Lesson 2: Deploying Applications Using RDS
ChAPTER 10
Understanding RDS Deployment Options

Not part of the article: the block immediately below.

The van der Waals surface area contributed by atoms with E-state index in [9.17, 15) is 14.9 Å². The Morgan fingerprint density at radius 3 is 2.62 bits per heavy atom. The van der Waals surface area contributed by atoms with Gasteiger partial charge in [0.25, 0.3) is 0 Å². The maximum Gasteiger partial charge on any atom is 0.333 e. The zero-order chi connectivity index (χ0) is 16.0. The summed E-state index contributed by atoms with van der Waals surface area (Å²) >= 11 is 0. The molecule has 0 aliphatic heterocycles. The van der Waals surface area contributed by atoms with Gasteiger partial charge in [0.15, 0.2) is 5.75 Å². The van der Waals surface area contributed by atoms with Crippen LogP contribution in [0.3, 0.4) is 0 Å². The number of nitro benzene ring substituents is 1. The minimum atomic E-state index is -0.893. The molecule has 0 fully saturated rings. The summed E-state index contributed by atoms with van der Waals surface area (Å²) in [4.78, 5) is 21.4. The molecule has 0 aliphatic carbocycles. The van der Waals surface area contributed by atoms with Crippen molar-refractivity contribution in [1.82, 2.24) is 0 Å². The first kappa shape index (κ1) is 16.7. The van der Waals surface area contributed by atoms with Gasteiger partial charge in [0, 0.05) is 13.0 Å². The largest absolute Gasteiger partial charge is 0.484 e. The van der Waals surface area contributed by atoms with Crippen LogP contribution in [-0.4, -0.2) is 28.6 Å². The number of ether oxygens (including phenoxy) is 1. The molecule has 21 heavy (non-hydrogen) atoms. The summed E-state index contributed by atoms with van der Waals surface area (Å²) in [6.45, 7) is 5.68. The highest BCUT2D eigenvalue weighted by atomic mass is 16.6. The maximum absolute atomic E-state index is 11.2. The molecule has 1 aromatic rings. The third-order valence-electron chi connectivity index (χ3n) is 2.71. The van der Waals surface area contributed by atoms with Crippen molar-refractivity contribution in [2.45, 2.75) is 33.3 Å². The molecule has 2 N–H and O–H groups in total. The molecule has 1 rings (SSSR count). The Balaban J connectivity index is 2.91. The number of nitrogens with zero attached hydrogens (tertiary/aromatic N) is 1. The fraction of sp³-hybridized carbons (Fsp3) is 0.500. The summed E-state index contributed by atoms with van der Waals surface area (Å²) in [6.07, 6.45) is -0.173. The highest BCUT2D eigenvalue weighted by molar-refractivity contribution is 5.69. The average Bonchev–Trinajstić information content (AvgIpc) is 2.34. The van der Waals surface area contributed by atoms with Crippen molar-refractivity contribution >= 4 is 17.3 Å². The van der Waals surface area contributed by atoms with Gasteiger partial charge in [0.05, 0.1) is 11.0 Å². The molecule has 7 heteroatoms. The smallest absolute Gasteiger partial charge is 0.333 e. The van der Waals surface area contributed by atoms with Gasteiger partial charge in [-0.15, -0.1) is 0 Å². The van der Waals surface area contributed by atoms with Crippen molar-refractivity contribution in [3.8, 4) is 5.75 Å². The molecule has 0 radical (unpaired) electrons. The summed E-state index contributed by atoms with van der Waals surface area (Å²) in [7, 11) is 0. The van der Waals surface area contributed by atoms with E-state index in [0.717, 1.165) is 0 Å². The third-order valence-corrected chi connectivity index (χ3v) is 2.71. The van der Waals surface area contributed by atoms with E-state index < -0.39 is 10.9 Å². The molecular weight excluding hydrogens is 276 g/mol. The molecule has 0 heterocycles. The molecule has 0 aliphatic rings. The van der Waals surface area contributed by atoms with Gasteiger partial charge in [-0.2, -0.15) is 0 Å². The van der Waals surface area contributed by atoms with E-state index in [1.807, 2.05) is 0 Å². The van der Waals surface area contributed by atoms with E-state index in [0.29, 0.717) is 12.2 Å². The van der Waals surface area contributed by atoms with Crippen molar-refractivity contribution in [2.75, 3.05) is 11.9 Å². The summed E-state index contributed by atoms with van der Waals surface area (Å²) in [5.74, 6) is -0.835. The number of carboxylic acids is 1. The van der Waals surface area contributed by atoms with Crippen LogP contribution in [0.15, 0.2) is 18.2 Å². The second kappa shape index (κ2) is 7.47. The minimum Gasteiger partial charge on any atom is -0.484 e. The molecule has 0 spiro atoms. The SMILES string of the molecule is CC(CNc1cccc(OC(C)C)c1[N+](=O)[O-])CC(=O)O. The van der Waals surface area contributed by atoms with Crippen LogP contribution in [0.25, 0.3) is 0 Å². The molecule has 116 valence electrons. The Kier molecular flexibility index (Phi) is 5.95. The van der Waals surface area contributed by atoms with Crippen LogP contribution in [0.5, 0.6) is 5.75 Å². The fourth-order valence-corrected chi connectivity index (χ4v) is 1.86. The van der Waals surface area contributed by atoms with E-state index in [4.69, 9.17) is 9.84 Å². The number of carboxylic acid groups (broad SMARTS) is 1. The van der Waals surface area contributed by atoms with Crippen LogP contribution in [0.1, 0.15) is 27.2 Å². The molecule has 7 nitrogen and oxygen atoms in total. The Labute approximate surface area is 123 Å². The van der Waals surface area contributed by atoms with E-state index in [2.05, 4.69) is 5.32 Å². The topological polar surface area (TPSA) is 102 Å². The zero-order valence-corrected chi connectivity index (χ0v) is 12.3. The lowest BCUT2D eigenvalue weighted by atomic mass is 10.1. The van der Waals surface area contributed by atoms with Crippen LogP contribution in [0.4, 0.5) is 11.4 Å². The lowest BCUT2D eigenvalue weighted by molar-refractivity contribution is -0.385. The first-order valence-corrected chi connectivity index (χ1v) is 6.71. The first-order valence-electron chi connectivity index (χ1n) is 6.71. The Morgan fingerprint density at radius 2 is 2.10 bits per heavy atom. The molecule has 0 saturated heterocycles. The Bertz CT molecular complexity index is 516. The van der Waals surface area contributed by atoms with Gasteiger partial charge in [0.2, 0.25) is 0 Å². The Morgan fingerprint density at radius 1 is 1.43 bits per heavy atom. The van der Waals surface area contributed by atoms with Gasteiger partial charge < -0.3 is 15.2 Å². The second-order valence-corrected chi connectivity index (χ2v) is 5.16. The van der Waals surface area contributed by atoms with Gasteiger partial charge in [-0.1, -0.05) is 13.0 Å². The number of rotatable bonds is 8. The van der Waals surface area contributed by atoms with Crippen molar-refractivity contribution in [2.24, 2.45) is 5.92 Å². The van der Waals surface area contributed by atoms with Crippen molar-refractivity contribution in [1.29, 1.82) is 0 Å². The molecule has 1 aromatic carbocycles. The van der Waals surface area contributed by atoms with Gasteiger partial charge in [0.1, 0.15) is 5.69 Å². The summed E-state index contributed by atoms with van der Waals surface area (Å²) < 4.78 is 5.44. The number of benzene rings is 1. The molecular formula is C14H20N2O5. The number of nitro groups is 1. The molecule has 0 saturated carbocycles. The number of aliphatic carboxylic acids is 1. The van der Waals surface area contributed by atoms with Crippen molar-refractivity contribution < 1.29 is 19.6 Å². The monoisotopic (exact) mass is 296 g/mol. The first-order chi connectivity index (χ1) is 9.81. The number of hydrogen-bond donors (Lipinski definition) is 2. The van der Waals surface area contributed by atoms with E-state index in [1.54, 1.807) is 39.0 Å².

Some administrators use RDS as a complete client desktop solution. They install all of the applications their users need on the RDS server and, after the users connect with the Remote Desktop Connection client, they spend all of their time working in the RDS session. Supporting large numbers of users and users with different requirements can complicate this arrangement enormously, however. Other administrators prefer to employ RDS as a partial solution, using it to provide only certain applications to clients. A standard RDS session can contain just a few applications, or even one, and clients can switch back and forth between local applications and those provided by RDS. Combining two desktops on a single workstation can be confusing to some users, however. People who spend all their time in an RDS desktop might not even realize that they are connecting to a server for their applications. Having to switch from one desktop to another might be asking too much of them. A feature called RemoteApp, introduced in Windows Server 2008, addresses this issue by delivering individual applications to clients in separate windows. There is no RDS desktop involved; the windows appear to the user just as they would if they were running the application locally. Users do not run the Remote Desktop Connection client to access RemoteApp applications; instead, they use a desktop icon provided by an administrator, or they click an icon on an intranet Web page. Users can open multiple RemoteApp programs at the same time, and as long as all of the programs are hosted by the same RDS server, the applications all run in a single session. RemoteApp is therefore no less efficient than a full remote desktop, when it comes to the hardware resources it consumes on the RDS server.